Every year, more than 47,000 older Americans experience dangerous falls.
Falls can be a significant health concern for older adults, especially those with poor mobility and other issues like osteoporosis. The fear of falling can be equally limiting for these people. Many feel forced to seek assisted living options before they’re mentally and emotionally ready.
Are you an older adult looking for a mobility aid to help you maintain independence? Do you know someone who could benefit from using a cane?
Check out this guide to the types of canes before you buy!
Popular Types of Canes
Starting to use a mobility aid can be a difficult decision for some people. Luckily, there are many types of canes available to choose from. Each style will have unique, helpful features, so consider all your options before selecting a cane or other walking aid!
When you first think about canes, a single-point or standard walking cane may come to mind. Single-point canes have a straight, curved, or J-shaped handle and a single point of contact with the floor. They are best for people who only need light assistance with their balance.
Multi-point canes look similar to single-point canes, with a long, straight body and curved handle. However, multi-point canes have a broader base with three or four rubber feet that contact the floor. These “quad canes” provide more stability than a single-point cane.
Folding canes are lightweight, single-point canes that you can take with you anywhere. If you don’t need to use a cane every day, a folding cane may be more practical for you. Folding canes are great for people with flaring conditions like arthritis and other chronic illnesses.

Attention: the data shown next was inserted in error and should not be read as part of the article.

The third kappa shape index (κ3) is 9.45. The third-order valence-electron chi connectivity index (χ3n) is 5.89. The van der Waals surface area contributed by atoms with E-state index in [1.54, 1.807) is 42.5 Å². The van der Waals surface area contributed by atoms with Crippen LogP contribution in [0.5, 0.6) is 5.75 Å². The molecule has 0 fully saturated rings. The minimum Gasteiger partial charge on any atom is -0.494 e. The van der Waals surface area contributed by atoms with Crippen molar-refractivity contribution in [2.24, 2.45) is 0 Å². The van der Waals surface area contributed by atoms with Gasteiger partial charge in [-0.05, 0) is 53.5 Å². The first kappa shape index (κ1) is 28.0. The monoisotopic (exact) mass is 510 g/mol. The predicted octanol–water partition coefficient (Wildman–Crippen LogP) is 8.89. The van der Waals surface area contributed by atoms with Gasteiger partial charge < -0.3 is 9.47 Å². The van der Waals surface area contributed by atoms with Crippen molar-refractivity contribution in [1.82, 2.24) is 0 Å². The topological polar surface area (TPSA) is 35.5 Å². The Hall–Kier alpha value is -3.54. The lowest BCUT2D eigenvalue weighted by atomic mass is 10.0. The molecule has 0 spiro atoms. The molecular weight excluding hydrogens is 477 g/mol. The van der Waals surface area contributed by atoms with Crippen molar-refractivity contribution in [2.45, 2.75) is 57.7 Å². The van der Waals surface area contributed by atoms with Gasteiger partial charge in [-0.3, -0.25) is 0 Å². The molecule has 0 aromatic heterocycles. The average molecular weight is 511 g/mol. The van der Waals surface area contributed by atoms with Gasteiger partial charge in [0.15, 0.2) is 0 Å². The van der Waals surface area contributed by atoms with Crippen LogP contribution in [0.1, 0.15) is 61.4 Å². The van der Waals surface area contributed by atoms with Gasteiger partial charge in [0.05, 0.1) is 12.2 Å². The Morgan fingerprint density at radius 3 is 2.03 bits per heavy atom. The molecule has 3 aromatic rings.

Because heavier individuals are 31% more likely to fall, they need to have a strong and supportive walking cane. Bariatric canes look the same as standard single-point and multi-point canes. The difference is that they are built with stronger materials to support people with heavier body weights.
Seat canes typically have a round or J-shaped handle, paddle seat, and tripod legs. When in use, the cane works like a standard single-point cane. If you need to sit down, you can quickly unfold the chair to rest!
Walker canes are sometimes referred to simply as “walkers.” Walkers have two handle grips and four widely spaced contact points with the floor. These can be wheels, rubber feet, or both.
Sometimes older people worry that walkers carry a greater social stigma than canes, but there is really no need for this. Walkers are just another form of walking cane. For those who don’t particularly care for a walking cane, walkers can provide much more stability and walking assistance.
Seated walkers provide the ultimate experience in comfort, mobility, and convenience. Like standard walker canes, seated walkers have four contact points and two handles. When you need to rest, you can easily fold down the seat and use the walker as a chair.
Some walkers may have additional special features like cupholders or baskets that really come in handy!
Go Forth with Confidence
Don’t let your mobility hold you back in life. With so many types of canes available on the market, you’re sure to find a mobility aid that suits your needs. Choose a pretty style or decorate your walking cane to show off some personality!
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